The Hive 2017

A nurse-led hypertension management intervention program in Australian general practice

CATHERINE STEPHEN RN (HONS) PHD CANDIDATE AND PROFESSOR ELIZABETH HALCOMB FACN

Hypertension is the most frequently seen condition in Australian general practice (Britt H et al, 2015). Of the 4.6 million Australians living with hypertension, many struggle to maintain adequate blood pressure control and are at an increased risk of cardiovascular disease and premature death (Australian Institute of Health and Welfare 2015, Cadilhac et al, 2012). As such there is a pressing need to identify evidence based strategies to improve the management of hypertension in general practice.

The ImPress intervention sought to test a nurse-led program for hypertension management in general practice. During 2014/2015, 10 general practices in Sydney participated in the study, with 90 consumers who had uncontrolled hypertension taking part. Consumer participants received consultations and/or telephone support by a General Practice Nurse (GPN) for six months. During these consultations, the GPNs provided tailored lifestyle advice, action planning, health monitoring and motivational counselling. The outcome data is soon to be published in the Australian Family Physician.

On completion of the intervention, qualitative evaluation was conducted through semistructured interviews with six General Practitioners’ (GPs), seven GPNs and 12 consumers. This process evaluation formed the data for Ms Catherine Stephen’s Bachelor of Nursing (Honours) thesis.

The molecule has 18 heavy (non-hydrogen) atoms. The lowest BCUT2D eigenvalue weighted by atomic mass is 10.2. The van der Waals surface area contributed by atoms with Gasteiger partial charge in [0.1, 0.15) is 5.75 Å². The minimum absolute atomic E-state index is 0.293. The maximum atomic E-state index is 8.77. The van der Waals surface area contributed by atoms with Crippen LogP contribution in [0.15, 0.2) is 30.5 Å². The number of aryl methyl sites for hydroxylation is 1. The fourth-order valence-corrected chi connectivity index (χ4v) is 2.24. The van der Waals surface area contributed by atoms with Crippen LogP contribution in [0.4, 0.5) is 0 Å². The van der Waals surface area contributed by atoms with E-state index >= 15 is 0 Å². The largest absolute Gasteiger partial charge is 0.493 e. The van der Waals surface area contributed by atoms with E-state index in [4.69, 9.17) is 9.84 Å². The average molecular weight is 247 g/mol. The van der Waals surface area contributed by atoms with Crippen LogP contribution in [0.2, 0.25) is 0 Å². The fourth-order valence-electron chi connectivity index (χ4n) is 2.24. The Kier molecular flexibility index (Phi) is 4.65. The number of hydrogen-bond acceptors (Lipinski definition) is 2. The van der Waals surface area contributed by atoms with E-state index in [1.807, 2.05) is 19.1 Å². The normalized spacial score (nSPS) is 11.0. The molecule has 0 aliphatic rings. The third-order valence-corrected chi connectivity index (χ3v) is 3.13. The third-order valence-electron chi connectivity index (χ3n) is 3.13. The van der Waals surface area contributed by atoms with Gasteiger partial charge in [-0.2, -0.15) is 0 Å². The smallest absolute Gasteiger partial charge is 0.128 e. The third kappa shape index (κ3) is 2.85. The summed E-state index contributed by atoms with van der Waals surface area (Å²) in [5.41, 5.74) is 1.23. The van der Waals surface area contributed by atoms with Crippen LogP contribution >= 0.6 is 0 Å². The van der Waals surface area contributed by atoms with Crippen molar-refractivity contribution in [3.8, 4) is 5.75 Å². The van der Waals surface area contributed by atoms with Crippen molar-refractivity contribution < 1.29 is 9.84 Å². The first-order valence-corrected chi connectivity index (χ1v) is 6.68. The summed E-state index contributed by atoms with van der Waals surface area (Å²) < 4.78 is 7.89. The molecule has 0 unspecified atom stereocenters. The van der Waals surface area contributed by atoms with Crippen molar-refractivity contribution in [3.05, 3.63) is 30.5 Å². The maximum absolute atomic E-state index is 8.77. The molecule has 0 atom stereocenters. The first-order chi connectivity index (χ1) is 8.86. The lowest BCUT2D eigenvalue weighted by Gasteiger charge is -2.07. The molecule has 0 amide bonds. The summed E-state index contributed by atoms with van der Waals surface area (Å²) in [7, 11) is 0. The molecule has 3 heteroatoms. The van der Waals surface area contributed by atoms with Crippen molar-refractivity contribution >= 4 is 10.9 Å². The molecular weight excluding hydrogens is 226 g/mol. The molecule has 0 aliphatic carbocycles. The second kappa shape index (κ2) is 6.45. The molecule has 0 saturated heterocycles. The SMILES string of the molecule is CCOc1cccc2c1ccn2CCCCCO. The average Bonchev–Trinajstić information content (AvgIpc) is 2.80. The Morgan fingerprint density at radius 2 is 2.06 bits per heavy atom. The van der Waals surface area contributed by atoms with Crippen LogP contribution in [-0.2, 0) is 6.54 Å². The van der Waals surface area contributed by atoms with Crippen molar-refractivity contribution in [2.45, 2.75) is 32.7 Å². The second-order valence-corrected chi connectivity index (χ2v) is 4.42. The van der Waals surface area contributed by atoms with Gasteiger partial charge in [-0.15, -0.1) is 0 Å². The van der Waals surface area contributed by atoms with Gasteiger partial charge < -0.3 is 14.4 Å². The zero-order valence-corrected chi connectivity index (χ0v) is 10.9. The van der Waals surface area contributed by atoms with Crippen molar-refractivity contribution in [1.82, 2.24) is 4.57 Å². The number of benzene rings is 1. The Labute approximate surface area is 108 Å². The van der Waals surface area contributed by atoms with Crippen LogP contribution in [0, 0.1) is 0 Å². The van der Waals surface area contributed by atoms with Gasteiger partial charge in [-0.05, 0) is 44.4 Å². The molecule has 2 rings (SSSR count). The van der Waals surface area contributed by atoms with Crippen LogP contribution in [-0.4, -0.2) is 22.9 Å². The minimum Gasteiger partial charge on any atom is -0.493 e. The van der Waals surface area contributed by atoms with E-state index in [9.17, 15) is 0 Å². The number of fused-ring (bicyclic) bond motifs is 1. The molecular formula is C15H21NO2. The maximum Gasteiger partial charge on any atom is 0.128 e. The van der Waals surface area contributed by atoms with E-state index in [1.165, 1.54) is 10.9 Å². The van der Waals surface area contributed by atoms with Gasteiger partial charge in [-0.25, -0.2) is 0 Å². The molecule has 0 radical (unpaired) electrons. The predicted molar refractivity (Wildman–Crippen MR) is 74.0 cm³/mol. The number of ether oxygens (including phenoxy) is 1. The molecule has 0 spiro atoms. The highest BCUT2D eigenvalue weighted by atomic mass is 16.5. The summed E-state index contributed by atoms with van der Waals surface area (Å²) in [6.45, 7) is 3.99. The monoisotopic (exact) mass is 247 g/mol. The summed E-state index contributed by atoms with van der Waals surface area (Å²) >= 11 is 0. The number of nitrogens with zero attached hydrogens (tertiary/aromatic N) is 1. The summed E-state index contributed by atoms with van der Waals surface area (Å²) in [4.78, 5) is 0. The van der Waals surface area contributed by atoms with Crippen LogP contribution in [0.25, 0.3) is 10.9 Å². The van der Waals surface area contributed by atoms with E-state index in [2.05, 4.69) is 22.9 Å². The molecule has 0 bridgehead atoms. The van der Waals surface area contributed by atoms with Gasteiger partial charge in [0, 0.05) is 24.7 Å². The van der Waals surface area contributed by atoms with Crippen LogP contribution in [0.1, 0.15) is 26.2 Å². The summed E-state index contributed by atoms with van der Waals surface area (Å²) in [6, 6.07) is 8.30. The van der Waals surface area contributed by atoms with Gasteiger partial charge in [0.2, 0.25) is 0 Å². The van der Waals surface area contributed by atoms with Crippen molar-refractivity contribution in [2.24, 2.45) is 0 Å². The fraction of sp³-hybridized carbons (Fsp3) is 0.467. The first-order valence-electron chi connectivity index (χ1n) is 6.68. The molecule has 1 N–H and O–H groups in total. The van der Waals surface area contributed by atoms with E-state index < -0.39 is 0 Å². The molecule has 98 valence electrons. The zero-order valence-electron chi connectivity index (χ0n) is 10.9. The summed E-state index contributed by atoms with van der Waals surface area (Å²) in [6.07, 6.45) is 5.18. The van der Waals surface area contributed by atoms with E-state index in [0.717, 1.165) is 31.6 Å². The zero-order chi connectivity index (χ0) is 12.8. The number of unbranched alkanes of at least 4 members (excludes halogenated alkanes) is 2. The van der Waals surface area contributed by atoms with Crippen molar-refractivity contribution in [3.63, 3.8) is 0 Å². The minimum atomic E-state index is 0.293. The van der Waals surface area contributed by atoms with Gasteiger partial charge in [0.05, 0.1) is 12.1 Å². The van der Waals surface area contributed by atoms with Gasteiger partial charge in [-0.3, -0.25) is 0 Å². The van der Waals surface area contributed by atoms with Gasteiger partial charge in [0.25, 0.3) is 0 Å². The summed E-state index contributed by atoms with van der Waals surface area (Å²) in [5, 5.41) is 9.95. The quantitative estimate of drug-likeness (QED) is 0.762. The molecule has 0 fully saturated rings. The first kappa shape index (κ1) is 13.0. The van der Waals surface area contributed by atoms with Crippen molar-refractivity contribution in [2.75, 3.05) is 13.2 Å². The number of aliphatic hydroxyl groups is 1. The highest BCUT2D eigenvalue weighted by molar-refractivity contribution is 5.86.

In addition to its positive impact on blood pressure, the ImPress intervention was found to be acceptable and feasible to deliver in Australian general practice. However, the ongoing sustainability of the model rests largely upon overcoming the organisational, educational and professional barriers that constrain the GPNs role. Findings demonstrate great potential for GPNs to significantly contribute to improved health outcomes and play a more active role in chronic disease management. This role could be optimised with the development of motivational interviewing skills, enhanced GP/GPN collaborative practice and increased opportunity for consumer follow up.

REFERENCES

Australian Institute of Health and Welfare 2015, ‘Cardiovascular disease’, Diabetes and chronic kidney disease, Series no. 4. Cat. no. CDK 4., Vol. 2015 AIHW, Canberra

Britt H, Miller GC, Henderson J, Bayram C, Harrison C, Valenti L, Wong C, Gordon J, Pollack AJ, Pan Y & J., C 2015, General practice activity in Australia 2014–15, Sydney University Press, Sydney, NSW

Cadilhac, D.A., Carter, R., Thrift, A.G. & Dewey, H.M 2012, ‘Organized blood pressure control programs to prevent stroke in Australia: would they be cost-effective?’, Stroke 43(5), 1370-1375

Research Team: Ms Catherine Stephen, Professor Nicholas Zwar, Mr Oshana

Hermitz, Professor Elizabeth Halcomb FACN and Ms Sue McInnes.

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